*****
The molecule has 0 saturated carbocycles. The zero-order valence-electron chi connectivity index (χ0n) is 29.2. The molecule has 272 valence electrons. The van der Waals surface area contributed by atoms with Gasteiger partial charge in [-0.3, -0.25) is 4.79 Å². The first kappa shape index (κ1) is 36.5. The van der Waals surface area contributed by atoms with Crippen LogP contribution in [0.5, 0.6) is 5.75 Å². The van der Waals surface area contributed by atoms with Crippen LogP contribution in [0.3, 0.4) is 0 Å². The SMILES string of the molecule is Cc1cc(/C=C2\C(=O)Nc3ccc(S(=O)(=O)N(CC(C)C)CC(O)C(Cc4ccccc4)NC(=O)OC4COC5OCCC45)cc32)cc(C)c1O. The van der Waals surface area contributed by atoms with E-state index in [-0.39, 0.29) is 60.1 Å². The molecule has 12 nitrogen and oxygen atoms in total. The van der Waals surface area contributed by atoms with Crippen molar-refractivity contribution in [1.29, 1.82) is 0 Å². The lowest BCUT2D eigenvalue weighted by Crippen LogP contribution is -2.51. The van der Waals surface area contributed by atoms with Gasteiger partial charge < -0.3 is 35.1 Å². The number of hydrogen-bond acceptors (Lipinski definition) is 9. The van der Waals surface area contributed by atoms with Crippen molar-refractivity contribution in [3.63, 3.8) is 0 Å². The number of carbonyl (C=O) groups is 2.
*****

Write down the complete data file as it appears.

The molecule has 0 saturated carbocycles. The zero-order valence-electron chi connectivity index (χ0n) is 29.2. The molecule has 272 valence electrons. The van der Waals surface area contributed by atoms with Gasteiger partial charge in [-0.3, -0.25) is 4.79 Å². The first kappa shape index (κ1) is 36.5. The van der Waals surface area contributed by atoms with Crippen LogP contribution in [0.5, 0.6) is 5.75 Å². The van der Waals surface area contributed by atoms with Crippen LogP contribution in [0.3, 0.4) is 0 Å². The SMILES string of the molecule is Cc1cc(/C=C2\C(=O)Nc3ccc(S(=O)(=O)N(CC(C)C)CC(O)C(Cc4ccccc4)NC(=O)OC4COC5OCCC45)cc32)cc(C)c1O. The van der Waals surface area contributed by atoms with E-state index in [-0.39, 0.29) is 60.1 Å². The molecule has 12 nitrogen and oxygen atoms in total. The van der Waals surface area contributed by atoms with Crippen molar-refractivity contribution in [1.29, 1.82) is 0 Å². The lowest BCUT2D eigenvalue weighted by Crippen LogP contribution is -2.51. The van der Waals surface area contributed by atoms with Gasteiger partial charge < -0.3 is 35.1 Å². The number of hydrogen-bond acceptors (Lipinski definition) is 9. The van der Waals surface area contributed by atoms with Crippen molar-refractivity contribution in [3.63, 3.8) is 0 Å². The number of carbonyl (C=O) groups is 2.